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Microbial Synthetic Biology

In the group of Microbial Synthetic Biology we harness microbial C1 metabolism to establish methanol-based bioprocesses for production of industrially relevant value-added compounds. Our research is centered around thermophilic Bacillus methanolicus which has potential to become an industrial workhorse for biotechnological production. We aim at development of a technology where C1 compounds are converted into higher carbon molecules using native and synthetic metabolic pathways in methylotrophic microorganisms. Such approach has twofold impact on current challenges of (bio)chemical industry (i) introduction of sustainable feedstock for biotechnology which do not compete with food and feed industries for resources, (ii) establishment of biocatalysts for activation of stable C1 molecules and their selective transformations, particularly formation of C–C bonds.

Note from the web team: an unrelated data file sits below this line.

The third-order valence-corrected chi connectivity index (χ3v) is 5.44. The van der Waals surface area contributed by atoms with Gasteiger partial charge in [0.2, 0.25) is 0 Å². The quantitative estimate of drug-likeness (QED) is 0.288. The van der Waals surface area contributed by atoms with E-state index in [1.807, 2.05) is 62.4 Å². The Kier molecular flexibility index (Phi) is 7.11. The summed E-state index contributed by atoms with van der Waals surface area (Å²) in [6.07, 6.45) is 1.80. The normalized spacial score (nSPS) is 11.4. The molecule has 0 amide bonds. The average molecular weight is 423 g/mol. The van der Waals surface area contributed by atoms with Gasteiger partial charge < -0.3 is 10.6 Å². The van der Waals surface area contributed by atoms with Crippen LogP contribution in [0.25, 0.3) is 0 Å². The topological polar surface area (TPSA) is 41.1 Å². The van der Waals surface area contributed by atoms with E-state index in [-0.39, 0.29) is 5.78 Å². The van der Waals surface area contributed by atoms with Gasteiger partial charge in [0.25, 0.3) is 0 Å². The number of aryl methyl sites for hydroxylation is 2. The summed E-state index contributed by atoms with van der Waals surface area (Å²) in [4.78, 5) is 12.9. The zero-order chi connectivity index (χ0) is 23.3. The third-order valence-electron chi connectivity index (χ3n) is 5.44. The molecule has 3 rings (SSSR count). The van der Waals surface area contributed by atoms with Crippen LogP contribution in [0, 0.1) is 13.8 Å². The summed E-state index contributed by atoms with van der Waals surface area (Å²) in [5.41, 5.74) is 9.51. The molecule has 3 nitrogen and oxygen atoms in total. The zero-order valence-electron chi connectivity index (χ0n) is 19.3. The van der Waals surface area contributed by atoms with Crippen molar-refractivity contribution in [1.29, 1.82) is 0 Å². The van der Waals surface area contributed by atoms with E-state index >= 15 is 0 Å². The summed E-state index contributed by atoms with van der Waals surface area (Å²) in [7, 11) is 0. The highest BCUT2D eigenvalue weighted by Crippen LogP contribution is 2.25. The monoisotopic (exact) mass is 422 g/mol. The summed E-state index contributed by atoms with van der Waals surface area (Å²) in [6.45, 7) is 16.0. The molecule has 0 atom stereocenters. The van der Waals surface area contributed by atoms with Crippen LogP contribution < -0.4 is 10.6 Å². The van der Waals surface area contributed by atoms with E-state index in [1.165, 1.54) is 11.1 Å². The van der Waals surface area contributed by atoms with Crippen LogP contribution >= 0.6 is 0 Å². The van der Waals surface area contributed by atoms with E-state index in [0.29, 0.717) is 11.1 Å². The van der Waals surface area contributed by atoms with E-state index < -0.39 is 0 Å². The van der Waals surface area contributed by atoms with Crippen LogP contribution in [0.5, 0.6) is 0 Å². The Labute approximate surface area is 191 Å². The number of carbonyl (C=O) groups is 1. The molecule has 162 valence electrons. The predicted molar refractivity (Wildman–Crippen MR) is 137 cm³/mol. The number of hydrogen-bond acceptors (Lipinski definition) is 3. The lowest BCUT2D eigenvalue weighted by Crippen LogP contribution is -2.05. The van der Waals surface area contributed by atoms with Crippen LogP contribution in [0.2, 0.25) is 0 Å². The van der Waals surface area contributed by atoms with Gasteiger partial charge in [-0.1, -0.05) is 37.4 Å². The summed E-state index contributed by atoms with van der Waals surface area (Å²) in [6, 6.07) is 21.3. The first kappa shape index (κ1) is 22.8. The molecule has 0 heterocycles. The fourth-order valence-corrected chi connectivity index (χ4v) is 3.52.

In our research we apply rational strain design and optimization strategy based on an iterative design-build-test cycle wherein strain performance is characterized in-depth, including genome-scale technologies such as transcriptome sequencing. This approach ensures a comprehensive understanding of the metabolism of selected production strains, which simplifies the prediction of next targets for metabolic engineering. Furthermore, we use adaptive laboratory evolution as a tool for strain optimization which does not require any a priori knowledge of the strain metabolism.

We encourage students interested in our research to write us an email and enquire about available projects.